Academic journal article Australian and New Zealand Journal of Criminology

Risk Factors and Pathways into and out of Crime, Misleading, Misinterpreted or Mythic? from Generative Metaphor to Professional Myth

Academic journal article Australian and New Zealand Journal of Criminology

Risk Factors and Pathways into and out of Crime, Misleading, Misinterpreted or Mythic? from Generative Metaphor to Professional Myth

Article excerpt

The purpose of this article is to explore how the notions of risk factor research and pathways into and out of crime have attained the status of professional myth. The argument it puts forward is not about the rights or wrongs of policy or practice based on risk factor research. Partly this is because it is not written by a criminologist but by a researcher interested in ethnographic work with young people and their local communities. Neither is it primarily an argument about the truthfulness or falsehood of myths. Rather, it is a discussion of how a model has moved from being a generative metaphor to a professional myth. In making this argument the article offers a critique of the complex relationship between the values and beliefs of practitioners and their interactions with the discourses, ideologies and structures around them. In arguing that 'pathways' has moved from a generative metaphor (Schon, 1993) to professional myth the article explores how myths function socially within different groups of professions, and the relationship between their social function and individual use. This argument is in part derived from an exploration of the cultural status of any given myth within a profession and the metaphors that underpin them. The discussion of the process of mythmaking, and its impact on professionals is illustrated principally through an analysis of the narratives offered by two different professionals working with young people.

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This article is a view from the outside looking in. It is written from the perspective of a researcher working ethnographically within urban communities interested in issues of identity and how practitioners respond to the discourses around them. It is not written by a criminologist with an extensive knowledge of the literature generated in this field. The aims of the article are threefold. First, to argue that the notion of the pathway as a means of explaining young peoples' engagement in criminal and deviant behaviour is increasingly problematic as it has gained mythic status. Second, to argue that the failure to recognise the notion of the pathway as ideologically marked and mythopoeic (Flood, 2002) means that it has become part of a disabling rather than enabling discourse. Third, to argue this has repercussions for how young people, like those from Urbanfields that participated in this research, are treated in the criminal justice system.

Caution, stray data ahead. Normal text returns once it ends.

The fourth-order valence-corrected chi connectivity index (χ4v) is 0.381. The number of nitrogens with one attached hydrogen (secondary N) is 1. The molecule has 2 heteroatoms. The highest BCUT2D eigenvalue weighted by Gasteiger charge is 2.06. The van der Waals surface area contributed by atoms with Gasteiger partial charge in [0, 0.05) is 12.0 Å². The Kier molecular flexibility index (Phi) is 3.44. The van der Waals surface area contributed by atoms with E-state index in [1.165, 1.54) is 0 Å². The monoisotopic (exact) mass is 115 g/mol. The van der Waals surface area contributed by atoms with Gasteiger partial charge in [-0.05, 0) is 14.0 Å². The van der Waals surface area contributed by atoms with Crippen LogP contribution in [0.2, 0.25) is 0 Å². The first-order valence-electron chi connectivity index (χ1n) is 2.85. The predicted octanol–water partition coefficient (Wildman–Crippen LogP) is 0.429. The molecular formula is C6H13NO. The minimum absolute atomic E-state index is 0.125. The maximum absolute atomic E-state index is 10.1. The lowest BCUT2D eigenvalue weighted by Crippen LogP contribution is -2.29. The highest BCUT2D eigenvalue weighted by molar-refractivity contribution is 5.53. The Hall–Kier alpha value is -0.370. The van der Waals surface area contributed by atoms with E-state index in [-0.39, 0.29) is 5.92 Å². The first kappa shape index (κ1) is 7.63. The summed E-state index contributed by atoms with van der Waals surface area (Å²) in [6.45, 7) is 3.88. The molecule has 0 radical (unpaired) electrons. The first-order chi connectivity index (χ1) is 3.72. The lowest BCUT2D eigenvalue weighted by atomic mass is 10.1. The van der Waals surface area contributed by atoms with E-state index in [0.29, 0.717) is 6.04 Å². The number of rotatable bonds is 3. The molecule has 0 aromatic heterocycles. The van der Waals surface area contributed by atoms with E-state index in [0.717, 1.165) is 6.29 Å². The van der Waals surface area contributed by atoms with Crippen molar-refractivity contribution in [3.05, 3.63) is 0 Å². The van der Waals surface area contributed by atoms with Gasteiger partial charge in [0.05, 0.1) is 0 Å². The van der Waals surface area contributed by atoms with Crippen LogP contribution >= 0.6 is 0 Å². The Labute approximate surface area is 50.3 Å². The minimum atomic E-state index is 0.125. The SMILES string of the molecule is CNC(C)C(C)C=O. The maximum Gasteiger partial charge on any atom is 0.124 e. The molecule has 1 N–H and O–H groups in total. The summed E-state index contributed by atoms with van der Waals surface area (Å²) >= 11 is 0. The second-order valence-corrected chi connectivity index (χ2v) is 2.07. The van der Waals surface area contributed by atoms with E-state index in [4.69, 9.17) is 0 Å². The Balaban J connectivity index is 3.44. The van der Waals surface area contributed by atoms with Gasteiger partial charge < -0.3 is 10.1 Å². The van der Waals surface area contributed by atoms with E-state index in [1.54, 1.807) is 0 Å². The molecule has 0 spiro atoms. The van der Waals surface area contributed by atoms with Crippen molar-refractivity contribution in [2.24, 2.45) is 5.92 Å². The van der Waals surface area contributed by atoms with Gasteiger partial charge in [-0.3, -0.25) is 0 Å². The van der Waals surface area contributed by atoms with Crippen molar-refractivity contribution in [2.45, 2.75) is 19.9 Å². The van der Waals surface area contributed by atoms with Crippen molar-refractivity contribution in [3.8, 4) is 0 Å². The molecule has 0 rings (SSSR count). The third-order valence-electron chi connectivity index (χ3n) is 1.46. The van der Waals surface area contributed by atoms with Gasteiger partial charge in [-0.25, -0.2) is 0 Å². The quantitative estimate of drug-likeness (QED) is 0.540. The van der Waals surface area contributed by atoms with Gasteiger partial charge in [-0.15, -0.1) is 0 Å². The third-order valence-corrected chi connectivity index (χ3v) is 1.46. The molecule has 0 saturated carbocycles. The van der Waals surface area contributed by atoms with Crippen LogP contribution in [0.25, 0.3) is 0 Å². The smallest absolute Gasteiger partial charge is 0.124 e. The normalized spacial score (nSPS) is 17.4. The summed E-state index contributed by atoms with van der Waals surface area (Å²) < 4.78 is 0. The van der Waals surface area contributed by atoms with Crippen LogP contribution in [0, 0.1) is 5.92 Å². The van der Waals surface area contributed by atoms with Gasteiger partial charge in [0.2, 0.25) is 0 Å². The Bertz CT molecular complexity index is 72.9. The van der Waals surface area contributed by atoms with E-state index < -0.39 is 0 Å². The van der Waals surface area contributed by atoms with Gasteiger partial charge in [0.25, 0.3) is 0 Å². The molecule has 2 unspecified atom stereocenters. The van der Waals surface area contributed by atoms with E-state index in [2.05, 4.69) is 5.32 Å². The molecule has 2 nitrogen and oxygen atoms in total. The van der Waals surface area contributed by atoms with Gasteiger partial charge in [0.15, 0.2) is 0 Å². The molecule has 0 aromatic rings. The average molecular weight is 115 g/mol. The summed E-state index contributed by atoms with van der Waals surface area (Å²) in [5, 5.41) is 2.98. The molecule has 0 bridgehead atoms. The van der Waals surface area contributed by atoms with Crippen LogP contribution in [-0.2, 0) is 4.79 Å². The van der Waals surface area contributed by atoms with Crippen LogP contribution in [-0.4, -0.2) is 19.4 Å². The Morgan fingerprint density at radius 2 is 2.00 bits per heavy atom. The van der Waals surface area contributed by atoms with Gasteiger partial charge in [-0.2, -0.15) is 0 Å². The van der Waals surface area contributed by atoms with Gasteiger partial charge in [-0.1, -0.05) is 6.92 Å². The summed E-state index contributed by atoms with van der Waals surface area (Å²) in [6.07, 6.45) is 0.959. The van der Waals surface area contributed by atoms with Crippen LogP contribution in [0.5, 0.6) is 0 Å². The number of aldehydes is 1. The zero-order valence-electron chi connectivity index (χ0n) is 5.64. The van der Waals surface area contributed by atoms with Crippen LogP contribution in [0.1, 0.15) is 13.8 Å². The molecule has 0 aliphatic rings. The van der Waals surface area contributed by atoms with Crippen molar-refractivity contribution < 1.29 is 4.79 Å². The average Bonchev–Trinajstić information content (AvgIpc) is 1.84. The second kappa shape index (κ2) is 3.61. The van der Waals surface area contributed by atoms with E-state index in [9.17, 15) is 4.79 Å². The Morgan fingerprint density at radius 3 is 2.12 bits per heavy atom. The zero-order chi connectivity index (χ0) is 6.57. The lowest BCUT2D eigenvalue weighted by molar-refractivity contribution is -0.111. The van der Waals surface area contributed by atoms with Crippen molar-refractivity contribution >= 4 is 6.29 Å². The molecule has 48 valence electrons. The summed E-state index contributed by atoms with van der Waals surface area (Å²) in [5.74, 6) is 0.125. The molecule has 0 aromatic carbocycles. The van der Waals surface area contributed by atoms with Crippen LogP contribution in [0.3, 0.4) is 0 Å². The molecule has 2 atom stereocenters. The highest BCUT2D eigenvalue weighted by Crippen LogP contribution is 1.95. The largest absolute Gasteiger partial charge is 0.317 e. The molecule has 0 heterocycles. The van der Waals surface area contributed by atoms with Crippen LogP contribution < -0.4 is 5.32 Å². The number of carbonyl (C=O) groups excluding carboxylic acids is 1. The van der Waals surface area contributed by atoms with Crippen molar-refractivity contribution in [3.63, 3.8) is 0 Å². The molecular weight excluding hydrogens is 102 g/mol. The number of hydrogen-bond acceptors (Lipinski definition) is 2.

To achieve these aims the discussion firstly traces the movement between the risk factor model and the notion of the 'pathway' as a 'generative' metaphor to its becoming a part of the belief systems of different communities of practice concerned with young people and deviancy. From here the article explores how the notion of the pathway has attained the status of professional myth as these groups seek to resolve the dilemmas they are faced with in their everyday practice. This is not an argument fundamentally with the world of risk factor research or the models that have sprung from it. Nor is it an argument based around myth as speech acts or sense making practices, although mythical language is commonly used as a linguistic device and shortcut (Barthes, 2000). Instead the perspective I want to take on myth is similar to that adopted by anthropologists like Douglas (1966) who use the notion of taboo and taboo breaking and link these to notions of deviance and breaking cultural norms. From this perspective the argument presented in this article concerns the 'sacred' aspect of empirically based knowledge and the way the work becomes taken up and used.

The last sections of this article use the data generated by the research to illustrate the argument that the pathway metaphor has achieved the status of ideologically marked conventional wisdom and has attained mythic status. This, it is argued, is to the detriment of the work ethics of some professionals and the young people they work with.

From Model to Metaphor

In the 1960s Becker wrote about the 'deviant career'. …

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